Activating IPv6 In Microsoft Windows

Activating IPv6 in Microsoft Windows. IPv6 is already in use across many systems and networks around the globe. Soon enough it will become the industry standard and default method in which IP addresses are networked together. This document is not designed to explain the ins and outs of IPv4 vs IPv6, but if you are interested there is further reading here:

https://en.wikipedia.org/wiki/IPv6

https://www.utilizewindows.com/introduction-to-ip-version-6-ipv6/

We also offer an IPv6 auditing service that can help prepare your business for the introduction of IPv6 — for more information see this document.

This document will simply show you how to configure your laptop or PC for use with IPv6, covering the 3 most recent releases of Microsoft Windows that are in general use – Windows 7, 8 and 10.

In most cases, you will probably find that Windows has already got IPv6 activated by default. Please remember that by having IPv6 enabled on your machine does not necessarily mean you will go onto the internet using IPv6 – for this to occur, your ISP must be servicing you with an IPv6 address and your router must also be configured to use IPv6. For IPv6 to work locally, you should be connected to an IPv6 enabled network.

When verifying your IP address settings, fe80: at the beginning of your IPv6 address is the same as when Windows issues a 169 address i.e. local space only address. This probably just means you are not connected to a DHCP server that is serving IPv6 addresses.

Windows 7

Open the Control Panel and navigate to Network And Internet > Network And Sharing Center > Change Adapter Settings. This will take you to a window that looks something like this:

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These are all of the available network connections. Whichever one you want to enable IPv6 for, probably Ethernet, right click the icon and select Properties. You will then see another window that looks like this:

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The highlighted setting is the box you need to check in order to enable this machine for use with IPv6. Once you have it selected, you can hit Properties in the bottom right to enter the IPv6 properties screen, as below:

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This works pretty much exactly the same as the IPv4 properties screen. Most of the time you will leave these as the default settings and obtain your address and DNS server automatically from your local DHCP server.

Windows 8

Open the charm bar within Windows (hover the mouse pointer over the top right corner of the main screen, and then scroll up and click a charm), navigate to the search option, and then Control Panel > Network And Sharing Center > Change Adapter Settings. You will then see a window that looks something like this:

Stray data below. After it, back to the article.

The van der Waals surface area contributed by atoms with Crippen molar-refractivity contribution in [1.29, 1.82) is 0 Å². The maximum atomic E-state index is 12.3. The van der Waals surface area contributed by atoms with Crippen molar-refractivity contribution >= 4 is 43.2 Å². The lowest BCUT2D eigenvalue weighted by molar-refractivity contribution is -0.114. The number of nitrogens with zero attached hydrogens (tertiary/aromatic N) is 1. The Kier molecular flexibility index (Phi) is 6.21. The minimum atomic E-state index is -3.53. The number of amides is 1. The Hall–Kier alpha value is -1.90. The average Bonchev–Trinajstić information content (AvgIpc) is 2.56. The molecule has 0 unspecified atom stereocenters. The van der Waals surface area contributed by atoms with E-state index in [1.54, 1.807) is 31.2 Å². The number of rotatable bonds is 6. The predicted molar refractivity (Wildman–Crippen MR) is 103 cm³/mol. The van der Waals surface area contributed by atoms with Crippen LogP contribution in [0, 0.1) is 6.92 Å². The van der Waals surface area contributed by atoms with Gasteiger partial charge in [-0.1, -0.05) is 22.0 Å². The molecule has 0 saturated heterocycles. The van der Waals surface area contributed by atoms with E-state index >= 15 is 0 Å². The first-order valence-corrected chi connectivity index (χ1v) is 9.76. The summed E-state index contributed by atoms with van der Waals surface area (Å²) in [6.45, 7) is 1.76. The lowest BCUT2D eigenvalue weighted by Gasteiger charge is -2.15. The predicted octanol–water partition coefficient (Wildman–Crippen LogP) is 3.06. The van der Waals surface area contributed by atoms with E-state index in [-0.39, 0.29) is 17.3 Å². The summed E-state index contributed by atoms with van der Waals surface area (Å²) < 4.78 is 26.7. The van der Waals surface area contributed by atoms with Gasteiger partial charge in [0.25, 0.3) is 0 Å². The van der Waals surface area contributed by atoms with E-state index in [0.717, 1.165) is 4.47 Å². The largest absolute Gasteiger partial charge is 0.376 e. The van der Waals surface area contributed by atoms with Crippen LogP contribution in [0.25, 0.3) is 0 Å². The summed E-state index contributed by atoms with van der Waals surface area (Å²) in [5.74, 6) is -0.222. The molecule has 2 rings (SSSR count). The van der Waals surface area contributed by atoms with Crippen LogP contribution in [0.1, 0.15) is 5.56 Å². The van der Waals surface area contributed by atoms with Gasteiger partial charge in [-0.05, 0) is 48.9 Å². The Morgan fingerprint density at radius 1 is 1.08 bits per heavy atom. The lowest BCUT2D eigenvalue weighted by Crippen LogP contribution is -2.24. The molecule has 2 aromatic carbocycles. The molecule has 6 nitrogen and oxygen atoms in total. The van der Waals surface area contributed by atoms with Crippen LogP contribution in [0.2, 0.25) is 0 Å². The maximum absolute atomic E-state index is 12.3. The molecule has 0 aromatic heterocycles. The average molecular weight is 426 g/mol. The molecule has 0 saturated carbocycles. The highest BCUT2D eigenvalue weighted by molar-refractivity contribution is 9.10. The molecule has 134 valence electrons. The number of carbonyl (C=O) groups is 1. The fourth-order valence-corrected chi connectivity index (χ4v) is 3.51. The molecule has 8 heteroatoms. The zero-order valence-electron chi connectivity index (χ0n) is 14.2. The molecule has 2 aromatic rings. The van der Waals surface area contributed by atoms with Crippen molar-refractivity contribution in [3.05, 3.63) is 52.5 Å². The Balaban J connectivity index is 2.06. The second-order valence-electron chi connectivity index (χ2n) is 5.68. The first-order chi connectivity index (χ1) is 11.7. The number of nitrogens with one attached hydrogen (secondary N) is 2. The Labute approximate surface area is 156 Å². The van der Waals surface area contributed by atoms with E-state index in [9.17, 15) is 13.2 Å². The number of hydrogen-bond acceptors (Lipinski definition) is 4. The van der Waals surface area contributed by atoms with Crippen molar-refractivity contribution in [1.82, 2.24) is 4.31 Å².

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These are the available network connections on your machine. Right click over the one you wish to configure and select Properties:

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As indicated, you need to select the IPv6 check box and hit OK to save the change. Hitting the properties button will take you through to the following screen:

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This works pretty much exactly the same as the IPv4 properties screen. Most of the time you will leave these as the default settings and obtain your address and DNS server automatically from your local DHCP server.

Windows 10

From the main Windows screen, open the Start menu by clicking the Windows icon in the bottom left, and then navigate to Settings > Network & Internet > Ethernet > Change Adapter Options. You will then be presented with a screen that displays your available network connections that looks something like this:

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As indicated, right click on the network connection that you wish to enable IPv6 for and then hit Properties from the menu. From this next screen there is a menu with the required option, as per:

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Simply select the IPv6 check box and hit OK.

You can hit the properties button while the IPv6 option is highlighted. This will take you through to the following window:

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This works pretty much exactly the same as the IPv4 properties screen. Most of the time you will leave these as the default settings and obtain your address and DNS server automatically from your local DHCP server.

For further info, and demonstrating IPv6 between a Cisco router and a Windows host, please see this technical video.